Fishing licenses are required throughout the state and vary in price from $8.50 for a single-day angling permit for a state resident to $52.50 for an unrestricted family angling permit for nonresidents. Note that additional license stamps are required for trout, walleye, sturgeon and white tulibee herring as well as for spear fishing.
Year-round fishing is available in Minnesota, but specific seasons have been identified concerning specific types of fishing and fish species. In general, most Minnesota species-based fishing begins either in mid-April (stream fishing for trout), early May (walleye, sauger, northern pike, trout in lakes) or late-May / early-June (large-mouth and small-mouth bass, muskellunge). Catch-and-release season for small-mouth bass and trout begins in mid-September. Winter trout fishing on Lake Superior begins in December.
Minnesota has a variety of regulations controlling aspects of fishing, ranging from periodic closures on specific dates and lakes to restrictions on certain types of fishing, such as bow fishing and gill netting, as well as tournaments. Regulations are available on the Minnesota Department of Natural Resources website.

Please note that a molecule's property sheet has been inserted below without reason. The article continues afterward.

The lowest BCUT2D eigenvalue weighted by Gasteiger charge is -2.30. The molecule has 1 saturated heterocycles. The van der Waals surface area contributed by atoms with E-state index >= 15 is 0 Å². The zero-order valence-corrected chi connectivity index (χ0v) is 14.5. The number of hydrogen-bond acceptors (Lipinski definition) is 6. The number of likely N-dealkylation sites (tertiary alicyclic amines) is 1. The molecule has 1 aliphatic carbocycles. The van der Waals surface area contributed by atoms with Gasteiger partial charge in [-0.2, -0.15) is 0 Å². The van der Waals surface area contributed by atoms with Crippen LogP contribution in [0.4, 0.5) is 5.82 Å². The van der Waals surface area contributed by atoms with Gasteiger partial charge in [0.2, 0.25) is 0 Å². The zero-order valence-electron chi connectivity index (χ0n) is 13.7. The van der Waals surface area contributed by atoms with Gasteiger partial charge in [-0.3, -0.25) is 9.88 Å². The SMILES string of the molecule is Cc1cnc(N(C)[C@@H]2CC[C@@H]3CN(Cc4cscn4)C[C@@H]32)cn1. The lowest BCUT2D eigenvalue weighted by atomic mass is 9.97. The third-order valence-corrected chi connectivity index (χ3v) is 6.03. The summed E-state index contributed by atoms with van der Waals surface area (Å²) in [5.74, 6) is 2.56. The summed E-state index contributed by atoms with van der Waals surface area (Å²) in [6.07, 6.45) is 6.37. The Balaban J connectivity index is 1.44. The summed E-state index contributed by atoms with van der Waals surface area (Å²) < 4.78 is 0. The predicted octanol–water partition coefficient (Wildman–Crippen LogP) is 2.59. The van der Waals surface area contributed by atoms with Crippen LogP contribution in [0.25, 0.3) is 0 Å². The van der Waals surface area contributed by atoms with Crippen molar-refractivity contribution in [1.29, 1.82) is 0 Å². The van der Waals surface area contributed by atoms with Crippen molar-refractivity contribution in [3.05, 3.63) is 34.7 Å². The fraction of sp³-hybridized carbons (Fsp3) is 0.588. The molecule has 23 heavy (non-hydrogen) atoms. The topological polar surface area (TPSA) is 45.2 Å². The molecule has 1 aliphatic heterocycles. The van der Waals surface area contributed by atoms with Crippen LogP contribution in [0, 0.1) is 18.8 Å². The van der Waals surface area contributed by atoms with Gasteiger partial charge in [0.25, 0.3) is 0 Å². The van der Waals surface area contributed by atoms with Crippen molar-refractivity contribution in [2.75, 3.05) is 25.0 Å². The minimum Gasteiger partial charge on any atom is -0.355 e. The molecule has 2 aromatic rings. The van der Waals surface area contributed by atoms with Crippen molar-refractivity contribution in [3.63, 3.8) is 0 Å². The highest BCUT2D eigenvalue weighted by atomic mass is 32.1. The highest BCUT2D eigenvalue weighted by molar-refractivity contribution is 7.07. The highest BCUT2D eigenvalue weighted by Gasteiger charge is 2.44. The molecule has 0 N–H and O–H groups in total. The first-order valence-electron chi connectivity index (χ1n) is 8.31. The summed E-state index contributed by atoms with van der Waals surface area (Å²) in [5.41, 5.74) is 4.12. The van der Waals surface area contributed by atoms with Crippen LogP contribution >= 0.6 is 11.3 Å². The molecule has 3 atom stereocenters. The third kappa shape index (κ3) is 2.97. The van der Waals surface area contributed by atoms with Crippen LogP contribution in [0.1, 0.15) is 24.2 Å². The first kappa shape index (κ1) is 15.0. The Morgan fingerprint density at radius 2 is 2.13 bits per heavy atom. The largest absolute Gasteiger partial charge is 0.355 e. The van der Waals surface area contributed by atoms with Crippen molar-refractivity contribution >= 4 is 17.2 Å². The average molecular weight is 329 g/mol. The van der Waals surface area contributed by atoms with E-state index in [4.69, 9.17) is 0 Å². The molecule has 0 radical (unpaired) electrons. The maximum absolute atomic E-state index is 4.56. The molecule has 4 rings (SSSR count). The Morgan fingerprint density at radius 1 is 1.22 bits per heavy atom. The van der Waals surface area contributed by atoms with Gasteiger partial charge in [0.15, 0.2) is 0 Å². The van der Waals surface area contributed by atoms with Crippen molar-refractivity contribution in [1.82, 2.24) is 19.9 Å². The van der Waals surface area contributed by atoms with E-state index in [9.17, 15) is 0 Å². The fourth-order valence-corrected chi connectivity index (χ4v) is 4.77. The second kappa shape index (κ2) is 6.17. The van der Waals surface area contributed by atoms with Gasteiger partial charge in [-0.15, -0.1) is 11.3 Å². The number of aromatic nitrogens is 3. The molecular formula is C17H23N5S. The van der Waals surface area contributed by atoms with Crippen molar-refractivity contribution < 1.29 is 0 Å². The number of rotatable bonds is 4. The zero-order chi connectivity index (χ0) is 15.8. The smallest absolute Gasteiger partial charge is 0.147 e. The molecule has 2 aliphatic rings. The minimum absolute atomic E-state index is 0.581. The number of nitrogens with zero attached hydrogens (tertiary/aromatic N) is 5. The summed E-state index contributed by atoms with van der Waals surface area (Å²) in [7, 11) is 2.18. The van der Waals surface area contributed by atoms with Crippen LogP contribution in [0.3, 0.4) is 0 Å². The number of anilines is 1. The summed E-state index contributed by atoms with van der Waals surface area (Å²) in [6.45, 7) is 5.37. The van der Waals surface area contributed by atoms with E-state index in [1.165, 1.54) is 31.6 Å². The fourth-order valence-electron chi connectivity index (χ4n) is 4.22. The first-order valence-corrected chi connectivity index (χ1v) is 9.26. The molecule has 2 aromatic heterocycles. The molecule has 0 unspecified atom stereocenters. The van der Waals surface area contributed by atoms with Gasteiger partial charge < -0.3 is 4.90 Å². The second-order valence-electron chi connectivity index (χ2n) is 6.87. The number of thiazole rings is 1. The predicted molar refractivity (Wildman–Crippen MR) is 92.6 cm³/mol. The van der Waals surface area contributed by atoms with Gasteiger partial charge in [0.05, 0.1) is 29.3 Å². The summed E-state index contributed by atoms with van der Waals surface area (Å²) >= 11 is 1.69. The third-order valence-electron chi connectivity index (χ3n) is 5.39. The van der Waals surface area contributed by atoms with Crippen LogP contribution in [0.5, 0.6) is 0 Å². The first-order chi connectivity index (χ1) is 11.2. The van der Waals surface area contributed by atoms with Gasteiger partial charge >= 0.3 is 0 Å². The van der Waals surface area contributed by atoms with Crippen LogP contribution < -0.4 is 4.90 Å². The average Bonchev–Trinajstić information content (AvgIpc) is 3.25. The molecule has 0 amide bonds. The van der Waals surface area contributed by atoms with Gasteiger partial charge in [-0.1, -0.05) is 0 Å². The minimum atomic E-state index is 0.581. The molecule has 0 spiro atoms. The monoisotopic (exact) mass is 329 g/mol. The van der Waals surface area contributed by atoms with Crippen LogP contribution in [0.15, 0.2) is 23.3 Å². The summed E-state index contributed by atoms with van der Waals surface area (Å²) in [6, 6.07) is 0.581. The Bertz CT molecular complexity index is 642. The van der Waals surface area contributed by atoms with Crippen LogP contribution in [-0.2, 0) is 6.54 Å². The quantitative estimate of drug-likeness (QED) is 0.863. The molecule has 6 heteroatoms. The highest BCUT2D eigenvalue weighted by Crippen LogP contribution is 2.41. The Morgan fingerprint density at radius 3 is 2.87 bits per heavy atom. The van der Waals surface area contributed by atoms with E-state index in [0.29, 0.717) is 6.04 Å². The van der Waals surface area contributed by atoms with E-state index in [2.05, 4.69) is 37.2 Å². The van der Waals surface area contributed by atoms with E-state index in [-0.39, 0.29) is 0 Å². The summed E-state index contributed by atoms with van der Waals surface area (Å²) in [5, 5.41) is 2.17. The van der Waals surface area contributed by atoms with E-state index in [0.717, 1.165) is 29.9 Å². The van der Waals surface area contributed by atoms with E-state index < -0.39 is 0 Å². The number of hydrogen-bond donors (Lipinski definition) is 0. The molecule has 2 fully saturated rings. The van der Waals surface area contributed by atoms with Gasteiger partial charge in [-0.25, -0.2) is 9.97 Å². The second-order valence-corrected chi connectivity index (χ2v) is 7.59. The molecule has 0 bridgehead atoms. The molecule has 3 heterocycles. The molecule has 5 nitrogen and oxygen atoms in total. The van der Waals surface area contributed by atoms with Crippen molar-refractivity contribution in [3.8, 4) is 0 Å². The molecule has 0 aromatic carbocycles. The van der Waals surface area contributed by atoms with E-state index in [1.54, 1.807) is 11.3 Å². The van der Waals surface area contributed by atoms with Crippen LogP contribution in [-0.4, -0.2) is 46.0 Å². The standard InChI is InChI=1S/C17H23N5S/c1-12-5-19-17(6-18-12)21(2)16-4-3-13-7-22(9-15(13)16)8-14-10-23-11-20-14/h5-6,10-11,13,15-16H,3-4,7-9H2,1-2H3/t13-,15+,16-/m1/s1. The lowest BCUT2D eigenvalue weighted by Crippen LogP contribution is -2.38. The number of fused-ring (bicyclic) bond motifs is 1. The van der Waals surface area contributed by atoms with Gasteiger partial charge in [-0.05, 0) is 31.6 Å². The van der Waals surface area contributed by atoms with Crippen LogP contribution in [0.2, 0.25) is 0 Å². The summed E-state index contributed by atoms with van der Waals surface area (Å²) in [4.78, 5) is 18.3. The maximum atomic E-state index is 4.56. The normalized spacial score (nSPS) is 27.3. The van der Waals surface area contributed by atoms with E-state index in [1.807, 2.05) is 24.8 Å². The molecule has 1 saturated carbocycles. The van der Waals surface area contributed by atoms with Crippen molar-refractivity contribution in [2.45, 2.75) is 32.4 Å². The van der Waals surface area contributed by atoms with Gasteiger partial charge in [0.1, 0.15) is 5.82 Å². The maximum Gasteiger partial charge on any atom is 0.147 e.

Minnesota has a variety of lakes. Shallow, small lakes dot the farming regions in the south and feature several rough fish species. Bands and clusters of lakes of various sizes are found from Minneapolis-St. Paul, north to Duluth and Moorhead and feature popular sport fishing species. Colder and deeper deep-forest lakes are in the Arrowhead region between Duluth, International Falls and Grand Marais. Deep-lake fishing is found on Lake Superior. Rivers such as the Mississippi, Minnesota, Red and St. Croix feature trout fishing. Famed Minnesota sport-fishing lakes include Mille Lacs, Itasca (headwaters of the Mississippi River), Leech, Minnewaska, Winnibigoshish and Rainy.
Minnesota is famed for its walleye and northern pike fishing. Other prized game fish include the muskellunge, large-mouth and small-mouth bass and lake trout. Prevalent species include various varieties of trout, lake sturgeon, bluegill, lake whitefish, crappie, smelt, salmon, perch, carp, catfish and bullhead.
As with fishing in many states and regions, Minnesota's sport fish can experience a variety of diseases that limit their angling availability and edibility. These include lympho and dermal cysts and sarcomas and bass tapeworms.